Countries earn a lot of media buzz for announcing bold plans to section off thousands of square miles of ocean for protection. That’s because scientists say these Marine Protected Areas (MPAs) are effective tools to protect the marine plants and animals facing threats from ocean acidification, heatwaves, overfishing, and pollution. MPAs can provide benefits like protecting endangered species or helping replenish fish stocks that spill into neighboring fisheries. The most highly regulated parks have the most benefits. And according to a report released on Wednesday by the UN’s Intergovernmental Panel on Climate Change (IPCC), unabated emissions will have severe impacts on biodiversity. But for MPAs to actually reach the level of protection needed to mitigate those impacts of climate change, experts say the UN will have to think much more critically about how they regulate those areas and what will happen to countries that fail to deliver on their promises. If a park remains in limbo for too long—stuck between declaration and implementation—it may be referred to as a “paper park” by conservation groups but will still face little international pushback. In 2014, scientists called for 30 percent of the world’s oceans to be protected by a network of MPAs by 2030, yet it already seems likely the world will fall short of the UN’s goal to protect 10 percent of oceans by 2020. Though the UN says we’re 8 percent of the way there, experts caution that only 2.2 percent of the world’s oceans are fully off limits to commercial activity, and only 4.8 percent is actively managed. “It’s not just 30 percent protected, but 30 percent highly protected,” says Matt Rand, director of the Pew Bertarelli Ocean Legacy Project. Why countries fai “There are two ways to look at paper parks,” says Russel Moffitt, a program manager for the Atlas of Marine Protection who tracks marine park progress. He says the term can refer to parks that are only designated on paper: “That’s usually a process issue or governance issue.” Paper parks also can spring from “regulations that are so weak, [where] there’s such a lack of enforcement or community involvement that even though there’s a marine reserve, there’s no objective met.” A study published last year in the journal Science found that industrial fishing was present in 432 of the 727 MPAs in the European Union. MPAs are often created in ecologically rich waters where the strict regulations can protect the most life. That can often set up a contentious dynamic between those who want to protect fish and those who want access to them.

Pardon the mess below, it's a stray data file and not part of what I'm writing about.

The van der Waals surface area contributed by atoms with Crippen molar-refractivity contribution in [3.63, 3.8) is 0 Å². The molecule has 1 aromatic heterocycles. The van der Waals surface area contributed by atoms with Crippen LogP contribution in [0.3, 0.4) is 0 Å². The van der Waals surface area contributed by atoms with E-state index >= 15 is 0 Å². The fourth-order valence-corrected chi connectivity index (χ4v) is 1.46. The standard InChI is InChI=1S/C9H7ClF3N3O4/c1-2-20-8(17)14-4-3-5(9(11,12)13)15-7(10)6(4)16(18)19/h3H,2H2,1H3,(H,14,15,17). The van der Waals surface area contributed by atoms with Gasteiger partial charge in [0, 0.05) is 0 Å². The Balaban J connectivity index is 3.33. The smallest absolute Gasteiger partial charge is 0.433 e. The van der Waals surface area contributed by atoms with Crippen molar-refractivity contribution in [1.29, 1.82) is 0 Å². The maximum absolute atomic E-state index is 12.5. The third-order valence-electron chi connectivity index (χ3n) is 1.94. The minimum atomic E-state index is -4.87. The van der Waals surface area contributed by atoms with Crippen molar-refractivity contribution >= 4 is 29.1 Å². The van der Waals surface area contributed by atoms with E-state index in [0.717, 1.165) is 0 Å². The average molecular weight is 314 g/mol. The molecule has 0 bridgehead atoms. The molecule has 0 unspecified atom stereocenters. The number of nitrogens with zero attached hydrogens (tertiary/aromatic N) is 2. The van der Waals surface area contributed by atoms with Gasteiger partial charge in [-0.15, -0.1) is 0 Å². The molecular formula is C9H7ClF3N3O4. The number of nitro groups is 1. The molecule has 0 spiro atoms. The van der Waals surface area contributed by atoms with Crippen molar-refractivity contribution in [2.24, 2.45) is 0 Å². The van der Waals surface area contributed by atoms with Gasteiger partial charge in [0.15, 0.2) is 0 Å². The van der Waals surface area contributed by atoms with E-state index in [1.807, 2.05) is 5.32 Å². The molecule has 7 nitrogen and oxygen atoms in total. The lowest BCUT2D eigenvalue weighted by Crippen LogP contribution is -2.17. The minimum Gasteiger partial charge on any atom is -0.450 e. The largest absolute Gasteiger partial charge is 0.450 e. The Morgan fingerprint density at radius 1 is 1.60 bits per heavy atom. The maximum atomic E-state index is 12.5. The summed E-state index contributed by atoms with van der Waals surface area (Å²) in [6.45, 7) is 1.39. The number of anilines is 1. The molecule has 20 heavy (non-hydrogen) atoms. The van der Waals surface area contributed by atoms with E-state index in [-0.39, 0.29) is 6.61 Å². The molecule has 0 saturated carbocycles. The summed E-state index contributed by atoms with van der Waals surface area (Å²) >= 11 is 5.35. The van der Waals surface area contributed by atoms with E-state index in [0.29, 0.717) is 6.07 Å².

Harrabin, 2021, February-https://www.bbc.com/news/science-environment-43115486, Ocean plastic tide ‘violates the law’
The global tide of ocean plastic pollution is a clear violation of international law, campaigners say. They have been urging for a new global treaty to tackle the problem. But a new report – to be presented to a Royal Geographical Society conference on Tuesday – says littering the sea with plastics is already prohibited under existing agreements. The report urges those governments that are trying to tackle the issue to put legal pressure on those that are not. The paper (downloadable PDF) has been written by the veteran environment journalist Oliver Tickell. It has been produced as Irish scientists publish details of a study in which they found microplastics in three-in-every-four deep-water fish sampled in the northwest Atlantic. Plastic ‘hand-wringing Mr Tickell’s principal conclusion is backed by ClientEarth, the legal group that successfully sued the UK over failures to meet air pollution laws. The journalist says legal action against big polluters such as China, India and Indonesia can be taken only by a nation state. ,,, He believes small islands suffering the worst impacts of marine plastic pollution may be fearful of confronting the generally larger, more powerful countries responsible for the problem. media captionScience reporter Victoria Gill looks at why there is so much plastic on beaches China, India and Indonesia are among the worst culprits.
Environmental laws are just never enforced
UNEP News, 2019, https://www.unep.org/news-and-stories/press-release/dramatic-growth-laws-protect-environment-widespread-failure-enforce